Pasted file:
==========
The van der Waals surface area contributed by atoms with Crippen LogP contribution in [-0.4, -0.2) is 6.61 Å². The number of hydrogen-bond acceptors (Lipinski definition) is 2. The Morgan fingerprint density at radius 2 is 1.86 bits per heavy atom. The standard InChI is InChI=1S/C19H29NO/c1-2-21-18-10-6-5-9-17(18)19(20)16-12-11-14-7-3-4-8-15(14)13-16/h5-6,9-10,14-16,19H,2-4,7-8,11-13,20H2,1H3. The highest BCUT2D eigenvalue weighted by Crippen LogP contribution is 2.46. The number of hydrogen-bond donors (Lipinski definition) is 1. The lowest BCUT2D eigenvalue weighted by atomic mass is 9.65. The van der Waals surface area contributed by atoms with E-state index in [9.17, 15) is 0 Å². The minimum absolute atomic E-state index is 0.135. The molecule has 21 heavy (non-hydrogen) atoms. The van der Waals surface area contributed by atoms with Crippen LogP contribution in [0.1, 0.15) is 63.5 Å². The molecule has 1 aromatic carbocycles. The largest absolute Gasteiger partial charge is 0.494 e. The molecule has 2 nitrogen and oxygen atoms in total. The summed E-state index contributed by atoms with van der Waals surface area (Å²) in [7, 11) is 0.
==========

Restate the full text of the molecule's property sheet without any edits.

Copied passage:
The van der Waals surface area contributed by atoms with Crippen LogP contribution in [-0.4, -0.2) is 6.61 Å². The number of hydrogen-bond acceptors (Lipinski definition) is 2. The Morgan fingerprint density at radius 2 is 1.86 bits per heavy atom. The standard InChI is InChI=1S/C19H29NO/c1-2-21-18-10-6-5-9-17(18)19(20)16-12-11-14-7-3-4-8-15(14)13-16/h5-6,9-10,14-16,19H,2-4,7-8,11-13,20H2,1H3. The highest BCUT2D eigenvalue weighted by Crippen LogP contribution is 2.46. The number of hydrogen-bond donors (Lipinski definition) is 1. The lowest BCUT2D eigenvalue weighted by atomic mass is 9.65. The van der Waals surface area contributed by atoms with E-state index in [9.17, 15) is 0 Å². The minimum absolute atomic E-state index is 0.135. The molecule has 21 heavy (non-hydrogen) atoms. The van der Waals surface area contributed by atoms with Crippen LogP contribution in [0.1, 0.15) is 63.5 Å². The molecule has 1 aromatic carbocycles. The largest absolute Gasteiger partial charge is 0.494 e. The molecule has 2 nitrogen and oxygen atoms in total. The summed E-state index contributed by atoms with van der Waals surface area (Å²) in [7, 11) is 0.